Richardson has served as Ambassador to the United Nations and as Secretary of Energy under President Clinton.  Richardson may believe he has another shot at President in 8 years when he will be 69 but I suspect he is preparing himself for life out of politics possibly serving on a board of directors or as an adjunct professor. 

I still don’t have my ‘why’. 

Is it the honor of being selected to serve the president?  That is the impression I got while watching The West Wing, but this isn’t a television program.

Is it the desire to make a difference for this country?  As far as Tom Daschle is concerned, I think this is what is driving him.  He is extremely passionate about fixing the health care problem in the country and it is evident in the videos that he has posted on Obama’s Change.gov site. 

I think I am going to take some time and review past cabinet holders and see where their careers led them after they served. 

Dick Cheney served as President Ford’s Chief of Staff – replacing someone by the name of Donald Rumsfeld.  Afterward, Cheney moved into the US House and served as House Whip before being selected as Bush 41’s Secretary of Defense and of course Bush 43’s Vice President.  Let’s not forget his time as Halliburton CEO during the Clinton administration.

George Stephanopoulis from Clinton’s administration and Bush’s brain, Karl Rove both can now be found on television.   

I know I didn’t yet reach the conclusion but I started this post saying that I was trying to understand why elected officials who fought for 1-2 years each election cycle for their position – who schmoozed and pandered in order to raise millions of dollars which would require constant bathing and fumigation – who ran themselves ragged campaigning, neglected their families, smeared and got smeared and in some cases sold their souls in order to win a political position that would require them to do it all again in as soon as 2 years with regards to the House – WHY WOULD THEY WALK AWAY!?!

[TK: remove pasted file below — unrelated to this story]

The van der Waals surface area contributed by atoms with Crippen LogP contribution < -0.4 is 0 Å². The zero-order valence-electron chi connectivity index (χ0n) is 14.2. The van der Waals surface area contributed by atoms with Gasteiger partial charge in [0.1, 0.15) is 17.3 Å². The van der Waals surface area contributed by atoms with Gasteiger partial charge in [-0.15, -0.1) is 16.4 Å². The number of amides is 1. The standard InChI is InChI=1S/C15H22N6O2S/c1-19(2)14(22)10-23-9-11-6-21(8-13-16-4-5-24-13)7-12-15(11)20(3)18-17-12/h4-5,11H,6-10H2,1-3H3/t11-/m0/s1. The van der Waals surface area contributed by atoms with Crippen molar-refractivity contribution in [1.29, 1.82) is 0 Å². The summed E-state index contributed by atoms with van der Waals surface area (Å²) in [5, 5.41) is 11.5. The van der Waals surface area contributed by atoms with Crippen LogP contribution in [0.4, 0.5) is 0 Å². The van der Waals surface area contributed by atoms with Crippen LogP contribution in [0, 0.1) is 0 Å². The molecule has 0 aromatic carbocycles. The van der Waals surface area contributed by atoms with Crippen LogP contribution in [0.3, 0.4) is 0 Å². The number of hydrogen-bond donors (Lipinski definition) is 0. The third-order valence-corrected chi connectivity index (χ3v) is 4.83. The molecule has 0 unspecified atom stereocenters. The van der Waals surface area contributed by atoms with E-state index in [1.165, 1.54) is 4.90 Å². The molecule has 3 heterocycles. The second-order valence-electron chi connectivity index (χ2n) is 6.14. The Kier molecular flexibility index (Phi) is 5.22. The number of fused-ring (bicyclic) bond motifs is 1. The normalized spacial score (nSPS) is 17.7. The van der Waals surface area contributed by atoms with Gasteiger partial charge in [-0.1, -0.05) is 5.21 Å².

I think that answers the question. 

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One response to “The Prestige of Cabinet Selection

  1. After discovering that Hillary was not Constitutionally qualified for the Secretary of State job because the salary of the secretary of State was raised while she was in the Senate, Congress and President Bush passed a bill lowering the Secretary Of State’s salary. There will likely be a federal lawsuit. I wonder if John Kerry will be the plaintiff?

    President Signs Bill Lowering Salary of Secretary of State
    December 19th, 2008

    On December 19, President George W. Bush signed Senate Joint Resolution 46, which lowers the salary of the Secretary of State from $191,300 to $186,600. SJR 46 had been introduced in the U.S. Senate on December 10, and it passed unanimously that same day. The House passed it unanimously on December 12. The reason for the bill is that Article I, section 6, says that no member of Congress may take an office if the salary for that office had been increased while that individual was in Congress. Senator Hillary Clinton was in Congress when the Secretary of State’s salary was increased in 2007. Link here.